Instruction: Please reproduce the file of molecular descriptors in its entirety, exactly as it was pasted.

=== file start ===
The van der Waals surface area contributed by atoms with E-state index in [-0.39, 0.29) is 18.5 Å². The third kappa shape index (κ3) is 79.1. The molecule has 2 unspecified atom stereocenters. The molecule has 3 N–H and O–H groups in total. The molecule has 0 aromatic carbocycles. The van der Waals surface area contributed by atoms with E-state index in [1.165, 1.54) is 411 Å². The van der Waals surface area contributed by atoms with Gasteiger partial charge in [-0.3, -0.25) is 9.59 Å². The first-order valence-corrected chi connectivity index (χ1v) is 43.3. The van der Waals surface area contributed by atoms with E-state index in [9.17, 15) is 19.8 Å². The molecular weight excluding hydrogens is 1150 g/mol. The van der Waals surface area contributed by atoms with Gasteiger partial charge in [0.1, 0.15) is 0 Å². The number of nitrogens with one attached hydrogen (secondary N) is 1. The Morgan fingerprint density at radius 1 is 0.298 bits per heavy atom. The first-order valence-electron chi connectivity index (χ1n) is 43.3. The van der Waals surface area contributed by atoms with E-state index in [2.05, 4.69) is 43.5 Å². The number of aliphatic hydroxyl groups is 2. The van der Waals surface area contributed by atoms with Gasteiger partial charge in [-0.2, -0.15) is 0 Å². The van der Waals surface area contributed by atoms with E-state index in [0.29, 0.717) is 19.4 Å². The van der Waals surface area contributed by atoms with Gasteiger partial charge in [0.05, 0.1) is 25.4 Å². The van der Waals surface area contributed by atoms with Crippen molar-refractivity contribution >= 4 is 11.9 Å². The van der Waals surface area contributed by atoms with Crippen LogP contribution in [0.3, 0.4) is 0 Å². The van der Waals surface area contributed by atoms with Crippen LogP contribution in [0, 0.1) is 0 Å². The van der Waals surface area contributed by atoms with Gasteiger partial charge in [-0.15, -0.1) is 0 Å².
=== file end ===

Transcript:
The van der Waals surface area contributed by atoms with E-state index in [-0.39, 0.29) is 18.5 Å². The third kappa shape index (κ3) is 79.1. The molecule has 2 unspecified atom stereocenters. The molecule has 3 N–H and O–H groups in total. The molecule has 0 aromatic carbocycles. The van der Waals surface area contributed by atoms with E-state index in [1.165, 1.54) is 411 Å². The van der Waals surface area contributed by atoms with Gasteiger partial charge in [-0.3, -0.25) is 9.59 Å². The first-order valence-corrected chi connectivity index (χ1v) is 43.3. The van der Waals surface area contributed by atoms with E-state index in [9.17, 15) is 19.8 Å². The molecular weight excluding hydrogens is 1150 g/mol. The van der Waals surface area contributed by atoms with Gasteiger partial charge in [0.1, 0.15) is 0 Å². The number of nitrogens with one attached hydrogen (secondary N) is 1. The Morgan fingerprint density at radius 1 is 0.298 bits per heavy atom. The first-order valence-electron chi connectivity index (χ1n) is 43.3. The van der Waals surface area contributed by atoms with E-state index in [2.05, 4.69) is 43.5 Å². The number of aliphatic hydroxyl groups is 2. The van der Waals surface area contributed by atoms with Gasteiger partial charge in [-0.2, -0.15) is 0 Å². The van der Waals surface area contributed by atoms with E-state index in [0.29, 0.717) is 19.4 Å². The van der Waals surface area contributed by atoms with Gasteiger partial charge in [0.05, 0.1) is 25.4 Å². The van der Waals surface area contributed by atoms with Crippen molar-refractivity contribution >= 4 is 11.9 Å². The van der Waals surface area contributed by atoms with Crippen LogP contribution in [0.3, 0.4) is 0 Å². The van der Waals surface area contributed by atoms with Crippen LogP contribution in [0, 0.1) is 0 Å². The van der Waals surface area contributed by atoms with Gasteiger partial charge in [-0.15, -0.1) is 0 Å².